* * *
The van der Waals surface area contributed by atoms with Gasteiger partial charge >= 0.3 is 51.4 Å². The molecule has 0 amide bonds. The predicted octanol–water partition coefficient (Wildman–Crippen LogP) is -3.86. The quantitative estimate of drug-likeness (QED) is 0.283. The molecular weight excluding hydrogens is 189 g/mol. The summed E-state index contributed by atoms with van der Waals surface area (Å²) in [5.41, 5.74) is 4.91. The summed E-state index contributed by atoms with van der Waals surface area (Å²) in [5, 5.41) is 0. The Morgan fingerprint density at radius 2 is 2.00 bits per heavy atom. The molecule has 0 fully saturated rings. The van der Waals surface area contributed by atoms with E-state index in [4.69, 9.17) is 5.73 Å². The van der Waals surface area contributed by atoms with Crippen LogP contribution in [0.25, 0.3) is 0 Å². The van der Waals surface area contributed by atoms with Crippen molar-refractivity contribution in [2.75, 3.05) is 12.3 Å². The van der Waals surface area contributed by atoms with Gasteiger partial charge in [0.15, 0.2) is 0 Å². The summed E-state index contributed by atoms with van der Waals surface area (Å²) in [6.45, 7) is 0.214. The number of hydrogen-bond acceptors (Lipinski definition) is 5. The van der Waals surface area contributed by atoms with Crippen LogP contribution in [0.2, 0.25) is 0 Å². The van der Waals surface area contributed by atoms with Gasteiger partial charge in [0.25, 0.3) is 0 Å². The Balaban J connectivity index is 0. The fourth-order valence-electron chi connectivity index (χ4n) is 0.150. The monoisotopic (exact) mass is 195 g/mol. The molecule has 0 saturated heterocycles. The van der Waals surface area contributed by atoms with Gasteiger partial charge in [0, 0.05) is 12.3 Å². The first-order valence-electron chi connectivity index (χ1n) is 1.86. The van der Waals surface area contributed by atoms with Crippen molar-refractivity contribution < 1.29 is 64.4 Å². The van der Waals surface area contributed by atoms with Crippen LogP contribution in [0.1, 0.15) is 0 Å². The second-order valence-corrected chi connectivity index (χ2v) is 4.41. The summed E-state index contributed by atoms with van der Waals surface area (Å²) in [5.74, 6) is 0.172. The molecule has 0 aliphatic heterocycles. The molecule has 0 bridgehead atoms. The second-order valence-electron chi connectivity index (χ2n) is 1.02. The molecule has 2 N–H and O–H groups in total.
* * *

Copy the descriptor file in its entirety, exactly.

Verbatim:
The van der Waals surface area contributed by atoms with Gasteiger partial charge >= 0.3 is 51.4 Å². The molecule has 0 amide bonds. The predicted octanol–water partition coefficient (Wildman–Crippen LogP) is -3.86. The quantitative estimate of drug-likeness (QED) is 0.283. The molecular weight excluding hydrogens is 189 g/mol. The summed E-state index contributed by atoms with van der Waals surface area (Å²) in [5.41, 5.74) is 4.91. The summed E-state index contributed by atoms with van der Waals surface area (Å²) in [5, 5.41) is 0. The Morgan fingerprint density at radius 2 is 2.00 bits per heavy atom. The molecule has 0 fully saturated rings. The van der Waals surface area contributed by atoms with E-state index in [4.69, 9.17) is 5.73 Å². The van der Waals surface area contributed by atoms with Crippen LogP contribution in [0.25, 0.3) is 0 Å². The van der Waals surface area contributed by atoms with Crippen molar-refractivity contribution in [2.75, 3.05) is 12.3 Å². The van der Waals surface area contributed by atoms with Gasteiger partial charge in [0.15, 0.2) is 0 Å². The summed E-state index contributed by atoms with van der Waals surface area (Å²) in [6.45, 7) is 0.214. The number of hydrogen-bond acceptors (Lipinski definition) is 5. The van der Waals surface area contributed by atoms with Crippen LogP contribution in [0.2, 0.25) is 0 Å². The van der Waals surface area contributed by atoms with Gasteiger partial charge in [0.25, 0.3) is 0 Å². The Balaban J connectivity index is 0. The fourth-order valence-electron chi connectivity index (χ4n) is 0.150. The monoisotopic (exact) mass is 195 g/mol. The molecule has 0 saturated heterocycles. The van der Waals surface area contributed by atoms with Gasteiger partial charge in [0, 0.05) is 12.3 Å². The first-order valence-electron chi connectivity index (χ1n) is 1.86. The van der Waals surface area contributed by atoms with Crippen molar-refractivity contribution < 1.29 is 64.4 Å². The van der Waals surface area contributed by atoms with Crippen LogP contribution in [0.1, 0.15) is 0 Å². The second-order valence-corrected chi connectivity index (χ2v) is 4.41. The summed E-state index contributed by atoms with van der Waals surface area (Å²) in [5.74, 6) is 0.172. The molecule has 0 aliphatic heterocycles. The molecule has 0 bridgehead atoms. The second-order valence-electron chi connectivity index (χ2n) is 1.02. The molecule has 2 N–H and O–H groups in total.